SACRAMENTO, Calif. — Anyone can talk to California Secretary of State Alex Padilla on Thursday by calling into a “tele-town hall” meeting on two topics: the upcoming census and the Voter’s Choice Act and its effects on the primary election.

AARP California is hosting the call-in event, which starts at 7 p.m. The outreach is partly to encourage everyone to fill out their 2020 census forms in April. Padilla said it’s hard to get a complete count, especially of young people, low-income families and seniors.

“So, if there’s an undercount of the California population,” he said, “then we lose out on federal funds that we deserve — and not for one year, but for 10 years.”

The census data is used to set federal funding for housing, health care, public safety, education, transportation, employment and more. It also will determine whether California gets to keep all 53 of its current seats in Congress.

Anyone can register to join Thursday’s tele-town hall online at A recording of the call also will be posted afterward.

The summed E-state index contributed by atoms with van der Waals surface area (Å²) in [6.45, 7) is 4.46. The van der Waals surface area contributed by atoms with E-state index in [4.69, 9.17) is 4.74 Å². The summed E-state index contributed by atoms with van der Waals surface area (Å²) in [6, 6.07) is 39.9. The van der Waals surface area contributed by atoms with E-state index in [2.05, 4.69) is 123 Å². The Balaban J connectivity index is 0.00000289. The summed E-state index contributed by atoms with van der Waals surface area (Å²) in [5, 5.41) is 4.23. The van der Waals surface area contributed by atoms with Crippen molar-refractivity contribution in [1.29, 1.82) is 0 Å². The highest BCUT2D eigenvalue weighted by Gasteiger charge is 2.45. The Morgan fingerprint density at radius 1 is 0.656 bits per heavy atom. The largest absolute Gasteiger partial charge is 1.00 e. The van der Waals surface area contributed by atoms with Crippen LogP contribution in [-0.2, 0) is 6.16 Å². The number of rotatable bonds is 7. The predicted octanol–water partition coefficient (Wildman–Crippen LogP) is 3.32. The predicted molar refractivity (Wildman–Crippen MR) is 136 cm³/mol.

For the March 3 primary election, 15 counties have adopted the changes recommended by the Voter’s Choice Act. Padilla said this will give people more choice on when and where to vote by replacing neighborhood polling places with strategically located voting centers. 

“So, if you vote by mail, nothing changes,” he said. “But if you vote in person, you can now choose where in the county to go — whether it’s close to home, close to work, close to the movie theater or the shopping mall. And you can choose when to go over the course of 11 days, up to and including Election Day.”

Five counties adopted these changes in 2018: Madera, Napa, Nevada, Sacramento and San Mateo. Ten more counties will implement the Voter’s Choice Act this year for the first time: Amador, Butte, Calaveras, El Dorado, Fresno, Los Angeles, Mariposa, Orange, Santa Clara and Tuolumne. In all other counties, the voting process remains unchanged.

The Tele-Town Hall will be online at